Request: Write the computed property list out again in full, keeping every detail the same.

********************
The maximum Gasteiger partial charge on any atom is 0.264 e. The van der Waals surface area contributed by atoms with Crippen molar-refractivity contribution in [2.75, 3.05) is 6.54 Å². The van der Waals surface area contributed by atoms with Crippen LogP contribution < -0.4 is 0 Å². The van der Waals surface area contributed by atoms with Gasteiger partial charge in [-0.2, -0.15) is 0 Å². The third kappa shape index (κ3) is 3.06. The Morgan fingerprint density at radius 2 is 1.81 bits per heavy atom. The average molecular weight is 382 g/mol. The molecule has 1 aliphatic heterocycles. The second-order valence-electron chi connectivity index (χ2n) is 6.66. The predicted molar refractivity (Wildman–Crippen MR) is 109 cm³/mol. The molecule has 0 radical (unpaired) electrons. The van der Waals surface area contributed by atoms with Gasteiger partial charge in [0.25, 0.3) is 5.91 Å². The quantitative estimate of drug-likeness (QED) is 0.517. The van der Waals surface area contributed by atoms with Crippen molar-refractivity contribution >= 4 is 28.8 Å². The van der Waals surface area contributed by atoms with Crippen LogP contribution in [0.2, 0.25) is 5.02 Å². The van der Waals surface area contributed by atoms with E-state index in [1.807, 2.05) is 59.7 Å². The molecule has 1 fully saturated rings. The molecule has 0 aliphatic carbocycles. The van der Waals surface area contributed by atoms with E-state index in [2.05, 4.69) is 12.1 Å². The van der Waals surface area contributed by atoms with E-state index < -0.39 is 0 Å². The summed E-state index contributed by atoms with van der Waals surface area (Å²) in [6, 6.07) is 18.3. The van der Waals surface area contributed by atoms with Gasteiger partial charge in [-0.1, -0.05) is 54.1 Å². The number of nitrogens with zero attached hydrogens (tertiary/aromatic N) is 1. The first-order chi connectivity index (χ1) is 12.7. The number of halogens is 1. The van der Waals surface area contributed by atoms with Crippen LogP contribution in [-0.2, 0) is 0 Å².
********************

The maximum Gasteiger partial charge on any atom is 0.264 e. The van der Waals surface area contributed by atoms with Crippen molar-refractivity contribution in [2.75, 3.05) is 6.54 Å². The van der Waals surface area contributed by atoms with Crippen LogP contribution < -0.4 is 0 Å². The van der Waals surface area contributed by atoms with Gasteiger partial charge in [-0.2, -0.15) is 0 Å². The third kappa shape index (κ3) is 3.06. The Morgan fingerprint density at radius 2 is 1.81 bits per heavy atom. The average molecular weight is 382 g/mol. The molecule has 1 aliphatic heterocycles. The second-order valence-electron chi connectivity index (χ2n) is 6.66. The predicted molar refractivity (Wildman–Crippen MR) is 109 cm³/mol. The molecule has 0 radical (unpaired) electrons. The van der Waals surface area contributed by atoms with Gasteiger partial charge in [0.25, 0.3) is 5.91 Å². The quantitative estimate of drug-likeness (QED) is 0.517. The van der Waals surface area contributed by atoms with Crippen molar-refractivity contribution >= 4 is 28.8 Å². The van der Waals surface area contributed by atoms with Crippen LogP contribution in [0.2, 0.25) is 5.02 Å². The van der Waals surface area contributed by atoms with E-state index in [1.807, 2.05) is 59.7 Å². The molecule has 1 fully saturated rings. The molecule has 0 aliphatic carbocycles. The van der Waals surface area contributed by atoms with E-state index in [2.05, 4.69) is 12.1 Å². The van der Waals surface area contributed by atoms with E-state index < -0.39 is 0 Å². The summed E-state index contributed by atoms with van der Waals surface area (Å²) in [6, 6.07) is 18.3. The van der Waals surface area contributed by atoms with Gasteiger partial charge in [-0.1, -0.05) is 54.1 Å². The number of nitrogens with zero attached hydrogens (tertiary/aromatic N) is 1. The first-order chi connectivity index (χ1) is 12.7. The number of halogens is 1. The van der Waals surface area contributed by atoms with Crippen LogP contribution in [-0.2, 0) is 0 Å².